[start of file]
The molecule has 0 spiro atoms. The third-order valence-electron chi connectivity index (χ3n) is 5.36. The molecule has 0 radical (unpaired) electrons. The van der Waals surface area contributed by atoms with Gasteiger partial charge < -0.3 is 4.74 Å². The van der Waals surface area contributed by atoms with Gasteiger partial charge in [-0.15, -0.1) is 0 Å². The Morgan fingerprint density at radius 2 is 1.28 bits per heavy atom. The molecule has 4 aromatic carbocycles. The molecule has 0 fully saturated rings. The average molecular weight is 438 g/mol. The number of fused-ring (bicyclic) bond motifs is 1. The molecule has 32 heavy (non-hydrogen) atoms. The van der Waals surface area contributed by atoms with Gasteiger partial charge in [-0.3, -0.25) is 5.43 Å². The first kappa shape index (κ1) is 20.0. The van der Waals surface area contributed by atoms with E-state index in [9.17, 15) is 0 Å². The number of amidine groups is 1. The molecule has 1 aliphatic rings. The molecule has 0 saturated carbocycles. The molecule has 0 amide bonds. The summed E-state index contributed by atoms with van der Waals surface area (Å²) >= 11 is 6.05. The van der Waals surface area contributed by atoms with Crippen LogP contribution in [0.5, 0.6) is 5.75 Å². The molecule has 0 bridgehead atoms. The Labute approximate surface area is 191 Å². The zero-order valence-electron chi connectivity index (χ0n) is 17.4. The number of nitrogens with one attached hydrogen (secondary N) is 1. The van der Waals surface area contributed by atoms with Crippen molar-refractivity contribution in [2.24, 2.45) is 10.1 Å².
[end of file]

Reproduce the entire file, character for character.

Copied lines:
The molecule has 0 spiro atoms. The third-order valence-electron chi connectivity index (χ3n) is 5.36. The molecule has 0 radical (unpaired) electrons. The van der Waals surface area contributed by atoms with Gasteiger partial charge < -0.3 is 4.74 Å². The van der Waals surface area contributed by atoms with Gasteiger partial charge in [-0.15, -0.1) is 0 Å². The Morgan fingerprint density at radius 2 is 1.28 bits per heavy atom. The molecule has 4 aromatic carbocycles. The molecule has 0 fully saturated rings. The average molecular weight is 438 g/mol. The number of fused-ring (bicyclic) bond motifs is 1. The molecule has 32 heavy (non-hydrogen) atoms. The van der Waals surface area contributed by atoms with Gasteiger partial charge in [-0.3, -0.25) is 5.43 Å². The first kappa shape index (κ1) is 20.0. The van der Waals surface area contributed by atoms with E-state index in [9.17, 15) is 0 Å². The number of amidine groups is 1. The molecule has 1 aliphatic rings. The molecule has 0 saturated carbocycles. The molecule has 0 amide bonds. The summed E-state index contributed by atoms with van der Waals surface area (Å²) >= 11 is 6.05. The van der Waals surface area contributed by atoms with Crippen LogP contribution in [0.5, 0.6) is 5.75 Å². The molecule has 0 bridgehead atoms. The Labute approximate surface area is 191 Å². The zero-order valence-electron chi connectivity index (χ0n) is 17.4. The number of nitrogens with one attached hydrogen (secondary N) is 1. The van der Waals surface area contributed by atoms with Crippen molar-refractivity contribution in [2.24, 2.45) is 10.1 Å².